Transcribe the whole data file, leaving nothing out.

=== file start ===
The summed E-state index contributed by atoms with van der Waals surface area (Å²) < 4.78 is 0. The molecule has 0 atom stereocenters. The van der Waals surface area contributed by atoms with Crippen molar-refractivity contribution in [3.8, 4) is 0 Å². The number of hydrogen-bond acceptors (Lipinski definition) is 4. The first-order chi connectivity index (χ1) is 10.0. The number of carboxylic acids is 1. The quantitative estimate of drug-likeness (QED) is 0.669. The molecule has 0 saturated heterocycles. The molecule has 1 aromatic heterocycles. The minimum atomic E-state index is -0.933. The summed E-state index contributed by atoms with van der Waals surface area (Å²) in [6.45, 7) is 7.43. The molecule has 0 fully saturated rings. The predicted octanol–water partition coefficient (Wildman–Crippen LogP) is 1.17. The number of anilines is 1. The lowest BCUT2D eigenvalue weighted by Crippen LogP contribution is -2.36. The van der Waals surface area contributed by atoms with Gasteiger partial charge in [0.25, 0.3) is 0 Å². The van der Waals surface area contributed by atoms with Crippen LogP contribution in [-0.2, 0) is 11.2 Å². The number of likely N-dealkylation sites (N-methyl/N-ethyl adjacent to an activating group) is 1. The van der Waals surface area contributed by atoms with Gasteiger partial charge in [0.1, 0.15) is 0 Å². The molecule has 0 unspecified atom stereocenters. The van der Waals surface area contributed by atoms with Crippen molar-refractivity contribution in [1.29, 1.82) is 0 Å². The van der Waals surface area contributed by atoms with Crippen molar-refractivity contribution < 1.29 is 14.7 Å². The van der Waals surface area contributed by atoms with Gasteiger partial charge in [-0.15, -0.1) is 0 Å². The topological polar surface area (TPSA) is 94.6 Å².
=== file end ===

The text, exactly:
The summed E-state index contributed by atoms with van der Waals surface area (Å²) < 4.78 is 0. The molecule has 0 atom stereocenters. The van der Waals surface area contributed by atoms with Crippen molar-refractivity contribution in [3.8, 4) is 0 Å². The number of hydrogen-bond acceptors (Lipinski definition) is 4. The first-order chi connectivity index (χ1) is 10.0. The number of carboxylic acids is 1. The quantitative estimate of drug-likeness (QED) is 0.669. The molecule has 0 saturated heterocycles. The molecule has 1 aromatic heterocycles. The minimum atomic E-state index is -0.933. The summed E-state index contributed by atoms with van der Waals surface area (Å²) in [6.45, 7) is 7.43. The molecule has 0 fully saturated rings. The predicted octanol–water partition coefficient (Wildman–Crippen LogP) is 1.17. The number of anilines is 1. The lowest BCUT2D eigenvalue weighted by Crippen LogP contribution is -2.36. The van der Waals surface area contributed by atoms with Gasteiger partial charge in [0.25, 0.3) is 0 Å². The van der Waals surface area contributed by atoms with Crippen LogP contribution in [-0.2, 0) is 11.2 Å². The number of likely N-dealkylation sites (N-methyl/N-ethyl adjacent to an activating group) is 1. The van der Waals surface area contributed by atoms with Gasteiger partial charge in [0.1, 0.15) is 0 Å². The molecule has 0 unspecified atom stereocenters. The van der Waals surface area contributed by atoms with Crippen molar-refractivity contribution in [1.29, 1.82) is 0 Å². The van der Waals surface area contributed by atoms with Crippen molar-refractivity contribution < 1.29 is 14.7 Å². The van der Waals surface area contributed by atoms with Gasteiger partial charge in [-0.15, -0.1) is 0 Å². The topological polar surface area (TPSA) is 94.6 Å².